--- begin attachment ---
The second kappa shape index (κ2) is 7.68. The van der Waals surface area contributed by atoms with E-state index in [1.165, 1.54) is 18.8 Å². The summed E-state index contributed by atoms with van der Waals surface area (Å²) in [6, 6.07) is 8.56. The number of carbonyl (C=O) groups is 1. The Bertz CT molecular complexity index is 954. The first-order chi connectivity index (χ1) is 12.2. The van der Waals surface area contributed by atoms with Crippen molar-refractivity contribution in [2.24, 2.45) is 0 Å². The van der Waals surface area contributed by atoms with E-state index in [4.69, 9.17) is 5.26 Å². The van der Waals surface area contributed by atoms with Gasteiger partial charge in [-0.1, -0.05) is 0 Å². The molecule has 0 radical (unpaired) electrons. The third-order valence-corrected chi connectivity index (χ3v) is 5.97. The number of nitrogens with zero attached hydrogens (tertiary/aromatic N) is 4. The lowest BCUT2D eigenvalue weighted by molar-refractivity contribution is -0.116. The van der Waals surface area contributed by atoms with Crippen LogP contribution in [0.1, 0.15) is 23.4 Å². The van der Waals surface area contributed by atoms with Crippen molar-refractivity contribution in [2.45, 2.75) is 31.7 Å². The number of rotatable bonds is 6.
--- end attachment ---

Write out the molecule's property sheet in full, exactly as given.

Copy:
The second kappa shape index (κ2) is 7.68. The van der Waals surface area contributed by atoms with E-state index in [1.165, 1.54) is 18.8 Å². The summed E-state index contributed by atoms with van der Waals surface area (Å²) in [6, 6.07) is 8.56. The number of carbonyl (C=O) groups is 1. The Bertz CT molecular complexity index is 954. The first-order chi connectivity index (χ1) is 12.2. The van der Waals surface area contributed by atoms with Crippen molar-refractivity contribution in [2.24, 2.45) is 0 Å². The van der Waals surface area contributed by atoms with E-state index in [4.69, 9.17) is 5.26 Å². The van der Waals surface area contributed by atoms with Gasteiger partial charge in [-0.1, -0.05) is 0 Å². The molecule has 0 radical (unpaired) electrons. The third-order valence-corrected chi connectivity index (χ3v) is 5.97. The number of nitrogens with zero attached hydrogens (tertiary/aromatic N) is 4. The lowest BCUT2D eigenvalue weighted by molar-refractivity contribution is -0.116. The van der Waals surface area contributed by atoms with Crippen LogP contribution in [0.1, 0.15) is 23.4 Å². The van der Waals surface area contributed by atoms with Crippen molar-refractivity contribution in [2.45, 2.75) is 31.7 Å². The number of rotatable bonds is 6.